Use this URL to cite or link to this record in EThOS: http://ethos.bl.uk/OrderDetails.do?uin=uk.bl.ethos.652500
Title: The self-education of Cyrus : a literary commentary on Book 1 of Xenophon's Cyropaedia
Author: Hogg, Graham Ian
Awarding Body: University of Edinburgh
Current Institution: University of Edinburgh
Date of Award: 1997
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Abstract:
The purpose of this thesis is to provide a literary commentary and analysis of the first book of Xenophon's Cyropaedia. The work has traditionally been regarded as an enigma, its subject matter being too diverse and its structure and purpose unclear. Moreover, in contrast with Xenophon's other works and other fourth-century prose literature, the text has been treated as being tedious and having little intrinsic worth. In recent years, however, there has been a resurgence of scholarly interest in the Cyropaedia. James Tatum's Xenophon's Imperial Fiction, Bodil Due's The Cyropaedia and Deborah Gera's Xenophon's Cyropaedia have broken new ground in analysing the work as a whole and bringing it into line with the rest of Xenophon's works. What is lacking in this re-evaluation of the Cyropaedia is a detailed literary commentary on the work. Previous commentaries have dealt primarily with grammar, syntax and textual criticism, or have examined the work as a valuable source for Persian history and ethnography. The thesis focuses on Book 1, approaching it not in terms of one particular genre but as a complex work drawing from all the branches of Greek literature as well as from the author's own knowledge and experiences gained during the course of a very eventful life. The commentary accordingly interprets the Cyropaedia in the context of earlier Greek literature, to show that Xenophon uses and refers back to the works of his literary predecessors to construct a work which is innovative rather than derivative. The importance of Book 1 lies in the way Xenophon introduces the themes and ideas which will be explored in the course of the remaining seven books. Xenophon's portrayal of Cyrus the child in the first book is not only remarkably vivid, it is also a very subtle examination of the successful leader in his youth, of how he seeks to educate himself through undergoing a wide range of experiences, and of the various tactics he uses to make his elders carry out his wishes.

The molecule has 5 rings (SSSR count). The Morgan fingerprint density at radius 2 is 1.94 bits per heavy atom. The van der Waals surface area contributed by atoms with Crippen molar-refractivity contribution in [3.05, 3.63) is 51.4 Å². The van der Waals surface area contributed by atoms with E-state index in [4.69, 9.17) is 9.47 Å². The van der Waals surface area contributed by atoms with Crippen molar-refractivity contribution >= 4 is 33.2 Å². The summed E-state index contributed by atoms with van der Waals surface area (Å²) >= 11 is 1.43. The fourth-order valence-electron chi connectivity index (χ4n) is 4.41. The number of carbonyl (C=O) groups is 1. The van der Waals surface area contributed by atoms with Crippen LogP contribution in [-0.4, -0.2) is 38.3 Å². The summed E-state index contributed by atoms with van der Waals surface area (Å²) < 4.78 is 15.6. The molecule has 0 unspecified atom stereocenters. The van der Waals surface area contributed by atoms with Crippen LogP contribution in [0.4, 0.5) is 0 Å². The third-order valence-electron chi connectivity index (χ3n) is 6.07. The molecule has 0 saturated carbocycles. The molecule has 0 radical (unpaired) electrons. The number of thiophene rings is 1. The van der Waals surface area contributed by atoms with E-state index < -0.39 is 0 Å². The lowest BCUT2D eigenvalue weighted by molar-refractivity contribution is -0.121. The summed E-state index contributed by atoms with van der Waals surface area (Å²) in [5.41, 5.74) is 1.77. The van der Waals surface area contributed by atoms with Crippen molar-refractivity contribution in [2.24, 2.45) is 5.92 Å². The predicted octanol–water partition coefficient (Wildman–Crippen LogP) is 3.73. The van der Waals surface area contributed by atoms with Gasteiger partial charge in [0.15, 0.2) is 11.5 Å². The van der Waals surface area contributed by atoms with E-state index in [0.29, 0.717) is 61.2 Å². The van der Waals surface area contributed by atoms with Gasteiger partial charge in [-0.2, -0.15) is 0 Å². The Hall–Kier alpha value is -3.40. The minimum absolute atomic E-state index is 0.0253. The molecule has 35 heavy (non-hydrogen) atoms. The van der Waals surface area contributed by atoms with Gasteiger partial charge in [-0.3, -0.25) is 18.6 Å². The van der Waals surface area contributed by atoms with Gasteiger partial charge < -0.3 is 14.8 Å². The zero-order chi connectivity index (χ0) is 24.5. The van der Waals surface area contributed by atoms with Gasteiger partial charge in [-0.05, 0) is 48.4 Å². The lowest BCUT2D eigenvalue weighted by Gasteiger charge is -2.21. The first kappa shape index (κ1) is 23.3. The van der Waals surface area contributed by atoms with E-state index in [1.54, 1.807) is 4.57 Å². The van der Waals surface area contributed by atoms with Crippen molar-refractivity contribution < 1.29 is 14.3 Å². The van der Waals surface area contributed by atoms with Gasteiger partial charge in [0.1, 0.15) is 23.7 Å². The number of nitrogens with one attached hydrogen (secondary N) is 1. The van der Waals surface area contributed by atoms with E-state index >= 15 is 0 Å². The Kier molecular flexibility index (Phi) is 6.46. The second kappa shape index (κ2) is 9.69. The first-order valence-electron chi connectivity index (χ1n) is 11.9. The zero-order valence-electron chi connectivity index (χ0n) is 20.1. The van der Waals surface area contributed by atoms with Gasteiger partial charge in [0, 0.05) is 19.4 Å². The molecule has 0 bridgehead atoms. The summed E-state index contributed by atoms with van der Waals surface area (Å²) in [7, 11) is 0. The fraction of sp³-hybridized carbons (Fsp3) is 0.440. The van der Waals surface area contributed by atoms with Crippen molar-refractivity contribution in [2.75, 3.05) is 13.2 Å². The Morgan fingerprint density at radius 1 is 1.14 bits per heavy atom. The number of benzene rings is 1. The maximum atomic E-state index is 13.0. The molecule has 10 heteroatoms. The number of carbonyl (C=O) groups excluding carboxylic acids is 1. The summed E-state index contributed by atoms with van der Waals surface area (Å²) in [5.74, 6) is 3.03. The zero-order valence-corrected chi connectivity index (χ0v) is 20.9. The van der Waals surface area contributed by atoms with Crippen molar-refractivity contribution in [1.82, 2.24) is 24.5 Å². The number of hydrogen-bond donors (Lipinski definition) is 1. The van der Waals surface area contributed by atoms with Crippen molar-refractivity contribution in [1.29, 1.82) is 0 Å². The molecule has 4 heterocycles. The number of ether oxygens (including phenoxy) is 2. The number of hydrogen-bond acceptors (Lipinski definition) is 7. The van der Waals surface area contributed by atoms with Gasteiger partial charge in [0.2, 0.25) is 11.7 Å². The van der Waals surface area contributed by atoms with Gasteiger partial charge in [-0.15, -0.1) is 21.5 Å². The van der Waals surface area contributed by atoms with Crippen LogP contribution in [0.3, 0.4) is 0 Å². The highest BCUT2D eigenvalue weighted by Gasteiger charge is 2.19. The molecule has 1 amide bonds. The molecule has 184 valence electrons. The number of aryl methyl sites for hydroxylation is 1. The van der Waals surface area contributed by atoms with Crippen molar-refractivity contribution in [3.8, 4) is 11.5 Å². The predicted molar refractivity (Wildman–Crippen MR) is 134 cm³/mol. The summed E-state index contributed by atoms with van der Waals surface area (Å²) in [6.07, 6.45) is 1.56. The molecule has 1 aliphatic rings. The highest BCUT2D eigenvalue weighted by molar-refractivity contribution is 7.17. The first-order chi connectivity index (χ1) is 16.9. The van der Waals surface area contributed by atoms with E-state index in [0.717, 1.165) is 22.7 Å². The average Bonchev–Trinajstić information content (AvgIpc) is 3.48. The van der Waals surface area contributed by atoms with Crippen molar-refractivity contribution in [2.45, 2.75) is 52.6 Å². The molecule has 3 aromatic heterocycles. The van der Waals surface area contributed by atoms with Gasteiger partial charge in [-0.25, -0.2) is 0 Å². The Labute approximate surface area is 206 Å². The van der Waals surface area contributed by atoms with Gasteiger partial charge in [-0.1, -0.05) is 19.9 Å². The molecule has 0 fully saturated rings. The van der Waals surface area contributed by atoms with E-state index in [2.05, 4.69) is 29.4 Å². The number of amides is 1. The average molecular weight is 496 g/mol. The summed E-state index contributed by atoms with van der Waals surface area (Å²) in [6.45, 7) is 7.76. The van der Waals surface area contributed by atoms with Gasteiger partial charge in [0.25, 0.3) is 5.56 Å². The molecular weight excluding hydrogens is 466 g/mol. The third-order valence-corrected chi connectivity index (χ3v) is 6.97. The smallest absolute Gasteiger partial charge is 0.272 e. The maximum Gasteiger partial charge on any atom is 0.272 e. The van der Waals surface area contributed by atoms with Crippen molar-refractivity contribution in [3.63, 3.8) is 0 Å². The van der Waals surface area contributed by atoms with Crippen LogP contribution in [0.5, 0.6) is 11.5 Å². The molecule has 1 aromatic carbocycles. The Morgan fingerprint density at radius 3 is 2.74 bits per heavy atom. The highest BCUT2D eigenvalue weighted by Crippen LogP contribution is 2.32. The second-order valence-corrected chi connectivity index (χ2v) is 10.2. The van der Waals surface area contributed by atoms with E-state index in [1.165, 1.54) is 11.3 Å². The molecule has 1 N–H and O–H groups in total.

Supervisor: Not available Sponsor: Not available
Qualification Name: Thesis (Ph.D.) Qualification Level: Doctoral
EThOS ID: uk.bl.ethos.652500  DOI: Not available
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